Indian Muslims seek safety in ‘ghettos’ amid demolitions

Last year, Imaad Hassan moved from New Delhi’s posh, Hindu-dominated Sarita Vihar neighborhood to Abul Fazal Enclave – a Muslim-majority area that has long struggled with poor access to water and electricity.

“I moved from a closed society to a ghetto for my own safety,” he says.

Why we wrote this

What makes a room safe for Indian Muslims? Amid escalating violence and recent demolitions, many are seeking safety in Delhi’s predominantly Muslim enclaves. But ghettoization comes with risks.

Since the right-wing Bharatiya Janata party came to power, there have been increasing reports of hate crimes against religious minorities. In recent months, authorities have bulldozed Muslim homes, mosques and shops, often under the guise of anti-burglary campaigns.

The normalization of Hindu nationalism and anti-Muslim violence has led many Delhi residents to seek refuge in the city’s Muslim enclaves, which are widely stigmatized as lawless or unclean, but provide a relatively safe space to express their religious identity. express. Although the government today does not explicitly force Muslims to live in these areas, they are commonly referred to as “ghettos” because of the challenges the residents face and the pressure Muslims experience to settle there.

But Nazima Parveen, author of “Contested Homelands: Politics of Space and Identity,” worries that in the long run, this segregation will only help Hindu nationalism grow. “Hindus will also be unwilling to live in areas dominated by Muslims, just as Muslims look for areas dominated by their own species,” she says. “Such developments will have a very dangerous impact on the social fabric.”

New Delhi

Eight months ago, Imaad Hassan moved from New Delhi’s posh, Hindu-dominated Sarita Vihar neighborhood to Abul Fazal Enclave – a riverside area that has long struggled with poor access to water and electricity.

“I moved from a closed society to a ghetto for my own safety,” he says. “Every time the news brought events of clashes between Hindus and Muslims, my neighbors stopped responding to my greetings. Only Allah knows what would have happened if I had stayed there.”

Since Prime Minister Narendra Modi and the right-wing Bharatiya Janata Party came to power in 2014, there have been increasing reports of hate crimes against religious minorities. At the same time, BJP leaders have developed new laws and policies restricting interfaith marriage and Muslim immigration. And in recent months, bulldozers have become a symbol of Hindu nationalist groups as authorities raze Muslim homes, mosques and shops under the guise of anti-burglary campaigns, government campaigns that claim to demolish illegal or unauthorized buildings.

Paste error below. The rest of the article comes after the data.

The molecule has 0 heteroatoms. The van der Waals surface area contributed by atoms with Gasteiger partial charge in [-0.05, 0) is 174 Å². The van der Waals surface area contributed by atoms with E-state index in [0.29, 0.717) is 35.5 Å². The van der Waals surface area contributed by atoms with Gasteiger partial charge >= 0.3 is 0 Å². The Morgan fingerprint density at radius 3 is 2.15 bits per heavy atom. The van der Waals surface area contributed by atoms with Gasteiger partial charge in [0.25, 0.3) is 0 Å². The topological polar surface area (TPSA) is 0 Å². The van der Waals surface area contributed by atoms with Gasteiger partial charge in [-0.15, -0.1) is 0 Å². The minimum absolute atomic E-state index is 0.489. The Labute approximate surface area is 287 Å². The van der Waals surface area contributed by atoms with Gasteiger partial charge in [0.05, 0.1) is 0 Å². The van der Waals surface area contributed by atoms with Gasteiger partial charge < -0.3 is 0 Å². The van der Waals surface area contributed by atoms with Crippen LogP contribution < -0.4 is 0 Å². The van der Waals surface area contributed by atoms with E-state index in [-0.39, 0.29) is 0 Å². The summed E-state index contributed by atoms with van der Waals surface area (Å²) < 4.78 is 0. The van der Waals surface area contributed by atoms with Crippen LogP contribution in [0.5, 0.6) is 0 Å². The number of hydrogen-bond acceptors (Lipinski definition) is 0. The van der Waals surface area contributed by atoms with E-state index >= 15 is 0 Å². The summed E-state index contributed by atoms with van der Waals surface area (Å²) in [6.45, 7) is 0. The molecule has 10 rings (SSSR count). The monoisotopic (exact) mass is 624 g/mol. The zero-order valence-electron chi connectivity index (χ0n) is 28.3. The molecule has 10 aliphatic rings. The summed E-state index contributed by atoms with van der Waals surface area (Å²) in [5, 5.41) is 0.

Why we wrote this

What makes a room safe for Indian Muslims? Amid escalating violence and recent demolitions, many are seeking safety in Delhi’s predominantly Muslim enclaves. But ghettoization comes with risks.

Amid all this, many Delhi residents are leaving the mixed-population areas for the city’s Muslim enclaves, which often lack basic amenities and are widely stigmatized as lawless or unclean. Experts say Hindutva — an ideology that promotes Hindu hegemony — has become so mainstream that Muslims are forced to choose between expressing their religious identity and their security.

Regarding Hindutva groups: “their constant messages” [is] this is our country,” said Nilanjan Mukhopadhyay, a journalist who has written several books on Indian politics. “Muslims can stay here, but as long as they are invisible. You don’t offer namaz [prayers] on roads you don’t wear a hijab, but you are invisible.”

Locals pass by the Bilal Masjid Mosque in New Delhi’s Abul Fazal Enclave on May 30, 2022. Imaad Hassan moved to the area last year, fearing “social boycott” in his former neighborhood.

The temporary refuge offered by Muslim-majority areas comes at a price, experts warn, but Hassan says the compromises are worth it. “I don’t have to worry about being a Muslim in a ghetto,” he says. “I don’t have to worry about being socially boycotted.”